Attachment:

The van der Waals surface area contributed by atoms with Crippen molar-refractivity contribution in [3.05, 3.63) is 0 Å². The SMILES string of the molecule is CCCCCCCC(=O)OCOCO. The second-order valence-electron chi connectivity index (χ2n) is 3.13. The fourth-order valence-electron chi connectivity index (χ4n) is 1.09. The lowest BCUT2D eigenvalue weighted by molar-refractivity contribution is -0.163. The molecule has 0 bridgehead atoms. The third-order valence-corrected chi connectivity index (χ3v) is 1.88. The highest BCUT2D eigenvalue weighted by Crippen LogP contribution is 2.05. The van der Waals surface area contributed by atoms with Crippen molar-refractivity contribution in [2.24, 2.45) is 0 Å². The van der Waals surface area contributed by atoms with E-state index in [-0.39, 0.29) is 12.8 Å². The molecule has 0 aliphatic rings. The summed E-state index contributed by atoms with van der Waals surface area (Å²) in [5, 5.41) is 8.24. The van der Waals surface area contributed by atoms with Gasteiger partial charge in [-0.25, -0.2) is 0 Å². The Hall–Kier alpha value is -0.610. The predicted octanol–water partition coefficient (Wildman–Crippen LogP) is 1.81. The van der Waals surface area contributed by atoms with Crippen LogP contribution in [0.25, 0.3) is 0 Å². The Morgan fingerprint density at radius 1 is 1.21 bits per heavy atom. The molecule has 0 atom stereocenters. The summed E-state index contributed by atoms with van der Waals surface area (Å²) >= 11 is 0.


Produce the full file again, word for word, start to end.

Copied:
The van der Waals surface area contributed by atoms with Crippen molar-refractivity contribution in [3.05, 3.63) is 0 Å². The SMILES string of the molecule is CCCCCCCC(=O)OCOCO. The second-order valence-electron chi connectivity index (χ2n) is 3.13. The fourth-order valence-electron chi connectivity index (χ4n) is 1.09. The lowest BCUT2D eigenvalue weighted by molar-refractivity contribution is -0.163. The molecule has 0 bridgehead atoms. The third-order valence-corrected chi connectivity index (χ3v) is 1.88. The highest BCUT2D eigenvalue weighted by Crippen LogP contribution is 2.05. The van der Waals surface area contributed by atoms with Crippen molar-refractivity contribution in [2.24, 2.45) is 0 Å². The van der Waals surface area contributed by atoms with E-state index in [-0.39, 0.29) is 12.8 Å². The molecule has 0 aliphatic rings. The summed E-state index contributed by atoms with van der Waals surface area (Å²) in [5, 5.41) is 8.24. The van der Waals surface area contributed by atoms with Gasteiger partial charge in [-0.25, -0.2) is 0 Å². The Hall–Kier alpha value is -0.610. The predicted octanol–water partition coefficient (Wildman–Crippen LogP) is 1.81. The van der Waals surface area contributed by atoms with Crippen LogP contribution in [0.25, 0.3) is 0 Å². The Morgan fingerprint density at radius 1 is 1.21 bits per heavy atom. The molecule has 0 atom stereocenters. The summed E-state index contributed by atoms with van der Waals surface area (Å²) >= 11 is 0.